In their impressive 4-2 victory in Game 2 of the Western Conference Finals, the Chicago Blackhawks did something that no team had accomplished against the Los Angeles Kings in 34 consecutive playoff games: score more than three goals against elite goaltender Jonathan Quick.
Chicago has done a masterful job finding ways to beat Quick in the first two games of this series, which has resulted in the Blackhawks needing to win just two more times to reach the Stanley Cup Final.
Quick came into the series as the playoff leader in GAA and save percentage, but he has now allowed six goals in the last four periods for the first time in this year's playoffs.
After Blackhawks center Michal Handzus gave his team a 4-0 lead in the second period of Sunday's Game 2, Kings head coach Darryl Sutter decided to pull Quick from the game. Sutter talked about the move in his postgame press conference, per Adam Hoge of CBS Chicago:
Sutter on pulling Quick: "We play 5 games in the next 10 days."— Adam Hoge (@AdamHoge) June 3, 2013
The 27-year-old netminder had not been replaced in a playoff game since the Kings were eliminated by the San Jose Sharks in Game 6 of the first round two years ago.
How are the Blackhawks scoring goals on Quick consistently? Let's take a look at a breakdown.
Traffic in Front of the Net
Getting bodies in front of the net and setting screens so the opposing goaltender cannot see the puck is one of the most common and effective strategies to score on a goaltender of Quick's caliber.
He doesn't give up many rebounds when he has a clean look at the puck, so one of the only ways to create second and third scoring opportunities is to make it difficult for the Kings goalie to see the puck and cover it for a faceoff.
Chicago has implemented this game plan over the first two games, and the results have been incredibly positive.
In Game 1, Marian Hossa scored the winning goal in the third period by deflecting a Duncan Keith blast from the point.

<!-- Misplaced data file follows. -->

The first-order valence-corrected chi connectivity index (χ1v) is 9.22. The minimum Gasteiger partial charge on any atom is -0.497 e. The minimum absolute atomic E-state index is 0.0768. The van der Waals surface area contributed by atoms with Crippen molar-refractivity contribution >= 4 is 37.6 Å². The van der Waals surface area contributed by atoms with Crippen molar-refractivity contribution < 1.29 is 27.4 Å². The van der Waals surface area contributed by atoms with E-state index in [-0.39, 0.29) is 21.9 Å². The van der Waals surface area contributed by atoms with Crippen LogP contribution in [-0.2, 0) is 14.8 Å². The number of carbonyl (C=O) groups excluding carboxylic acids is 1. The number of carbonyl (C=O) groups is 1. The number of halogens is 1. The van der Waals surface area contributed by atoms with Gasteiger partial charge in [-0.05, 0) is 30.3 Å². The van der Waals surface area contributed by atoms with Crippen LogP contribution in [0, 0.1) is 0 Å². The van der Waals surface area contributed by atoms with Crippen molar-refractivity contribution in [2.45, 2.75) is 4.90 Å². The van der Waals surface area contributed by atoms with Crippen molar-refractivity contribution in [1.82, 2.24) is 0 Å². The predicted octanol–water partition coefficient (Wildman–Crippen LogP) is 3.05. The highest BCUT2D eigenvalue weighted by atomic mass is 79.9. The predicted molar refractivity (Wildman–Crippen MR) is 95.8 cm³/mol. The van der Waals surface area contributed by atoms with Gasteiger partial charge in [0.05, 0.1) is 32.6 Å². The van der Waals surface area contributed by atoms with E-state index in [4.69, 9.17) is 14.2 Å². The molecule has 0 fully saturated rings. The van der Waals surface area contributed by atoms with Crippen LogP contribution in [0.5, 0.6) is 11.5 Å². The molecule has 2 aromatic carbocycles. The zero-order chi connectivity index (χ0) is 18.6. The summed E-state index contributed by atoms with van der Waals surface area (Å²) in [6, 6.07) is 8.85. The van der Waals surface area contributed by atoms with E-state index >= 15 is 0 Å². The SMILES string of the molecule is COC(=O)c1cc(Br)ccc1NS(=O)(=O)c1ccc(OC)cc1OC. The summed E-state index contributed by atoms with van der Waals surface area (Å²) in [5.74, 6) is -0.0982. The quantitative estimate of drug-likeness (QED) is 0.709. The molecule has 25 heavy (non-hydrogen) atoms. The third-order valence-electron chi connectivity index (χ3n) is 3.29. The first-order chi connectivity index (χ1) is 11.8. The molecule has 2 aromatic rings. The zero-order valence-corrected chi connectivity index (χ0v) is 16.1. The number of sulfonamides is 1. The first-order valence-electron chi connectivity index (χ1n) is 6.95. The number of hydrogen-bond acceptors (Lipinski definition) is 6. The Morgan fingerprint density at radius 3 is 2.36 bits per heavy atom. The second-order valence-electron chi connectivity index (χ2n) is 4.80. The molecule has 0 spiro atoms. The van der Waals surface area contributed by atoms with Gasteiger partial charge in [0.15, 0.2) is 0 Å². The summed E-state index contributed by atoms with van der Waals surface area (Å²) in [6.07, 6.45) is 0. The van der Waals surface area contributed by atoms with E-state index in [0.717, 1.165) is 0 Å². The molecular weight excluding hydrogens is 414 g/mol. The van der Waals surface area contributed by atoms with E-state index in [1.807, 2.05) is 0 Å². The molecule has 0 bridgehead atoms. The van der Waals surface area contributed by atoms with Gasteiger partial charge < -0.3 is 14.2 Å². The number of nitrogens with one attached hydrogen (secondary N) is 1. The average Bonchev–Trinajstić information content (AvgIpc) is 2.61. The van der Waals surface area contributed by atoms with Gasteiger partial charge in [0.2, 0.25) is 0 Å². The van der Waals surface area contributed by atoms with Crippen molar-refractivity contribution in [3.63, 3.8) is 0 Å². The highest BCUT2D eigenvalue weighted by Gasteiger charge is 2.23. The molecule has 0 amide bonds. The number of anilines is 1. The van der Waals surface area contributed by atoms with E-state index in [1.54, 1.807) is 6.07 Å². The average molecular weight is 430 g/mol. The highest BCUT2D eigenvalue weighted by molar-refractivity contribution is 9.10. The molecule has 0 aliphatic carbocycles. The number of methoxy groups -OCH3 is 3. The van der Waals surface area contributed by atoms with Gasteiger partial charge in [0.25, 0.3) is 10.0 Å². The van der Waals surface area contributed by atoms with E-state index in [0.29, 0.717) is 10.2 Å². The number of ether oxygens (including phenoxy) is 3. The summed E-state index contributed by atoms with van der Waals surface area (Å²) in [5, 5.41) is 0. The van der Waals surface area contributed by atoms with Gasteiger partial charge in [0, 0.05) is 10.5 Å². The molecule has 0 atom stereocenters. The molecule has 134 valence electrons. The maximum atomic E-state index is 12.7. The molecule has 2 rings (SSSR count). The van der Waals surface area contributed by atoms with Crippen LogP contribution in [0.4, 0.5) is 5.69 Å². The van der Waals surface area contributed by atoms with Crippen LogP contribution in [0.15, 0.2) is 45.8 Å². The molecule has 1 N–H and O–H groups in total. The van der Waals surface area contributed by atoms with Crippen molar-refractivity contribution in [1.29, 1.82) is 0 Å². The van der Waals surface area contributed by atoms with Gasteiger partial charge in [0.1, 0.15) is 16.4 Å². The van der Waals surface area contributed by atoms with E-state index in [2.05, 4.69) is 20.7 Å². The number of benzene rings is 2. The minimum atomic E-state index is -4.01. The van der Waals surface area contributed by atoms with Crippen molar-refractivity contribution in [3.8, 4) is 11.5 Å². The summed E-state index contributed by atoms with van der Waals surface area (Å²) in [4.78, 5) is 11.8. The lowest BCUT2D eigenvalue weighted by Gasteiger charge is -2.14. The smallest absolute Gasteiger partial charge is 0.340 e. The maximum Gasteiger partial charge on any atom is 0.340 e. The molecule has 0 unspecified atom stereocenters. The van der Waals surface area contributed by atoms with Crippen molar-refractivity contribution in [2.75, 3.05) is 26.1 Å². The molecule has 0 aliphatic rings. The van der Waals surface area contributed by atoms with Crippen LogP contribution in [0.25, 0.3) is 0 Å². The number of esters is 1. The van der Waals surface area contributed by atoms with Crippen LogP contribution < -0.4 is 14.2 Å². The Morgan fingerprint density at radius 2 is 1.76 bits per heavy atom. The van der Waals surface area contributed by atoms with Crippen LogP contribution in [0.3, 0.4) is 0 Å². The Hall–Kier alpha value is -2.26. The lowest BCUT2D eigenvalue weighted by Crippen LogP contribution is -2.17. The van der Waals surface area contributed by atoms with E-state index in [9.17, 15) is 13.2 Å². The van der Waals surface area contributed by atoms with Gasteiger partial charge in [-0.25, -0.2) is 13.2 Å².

As a strong player with impressive size (6'1", 210 pounds), Hossa's presence in front of the net made it difficult for Quick to see and stop the puck from hitting the back of his net. He also did a great job of using his strength to prevent Kings forward Mike Richards from moving him out of Quick's space.
The best example of the Blackhawks beating Quick with traffic at the top of the crease was Bryan Bickell's goal on Sunday to widen his team's lead to 3-0 in the second period (it also ended up being the game-winning goal).
Bickell was credited with his sixth goal of the postseason (tied with Hossa for second most on the team) despite the fact that Kings defenseman Robyn Regehr may have gotten the final touch on the puck before it went into his team's net. But the Blackhawks would not have beaten Quick on this play without the veteran winger's presence in front of Quick.
The replay shows that while Bickell was battling multiple Kings players for the puck at the top of the crease, Quick had no idea where it was because of the Blackhawks forward's size (6'4", 233 pounds).
Bickell has emerged as one of Chicago's top performers in the postseason with his ability to play a physical game and win 50-50 battles for pucks in the dirty areas. His go-ahead goal in Game 6 of the Blackhawks' second-round series against the Detroit Red Wings was also a result of him battling for a loose puck in front of the opposing goalie.
He has been so successful in this role that head coach Joel Quenneville has rewarded him with substantial ice time on the team's top line alongside Hossa and captain Jonathan Toews.
As the series shifts to Staples Center, where Los Angeles is 7-0 in the playoffs, forcing Quick to search for the puck around a multitude of bodies in front of the net must remain in the Blackhawks' game plan.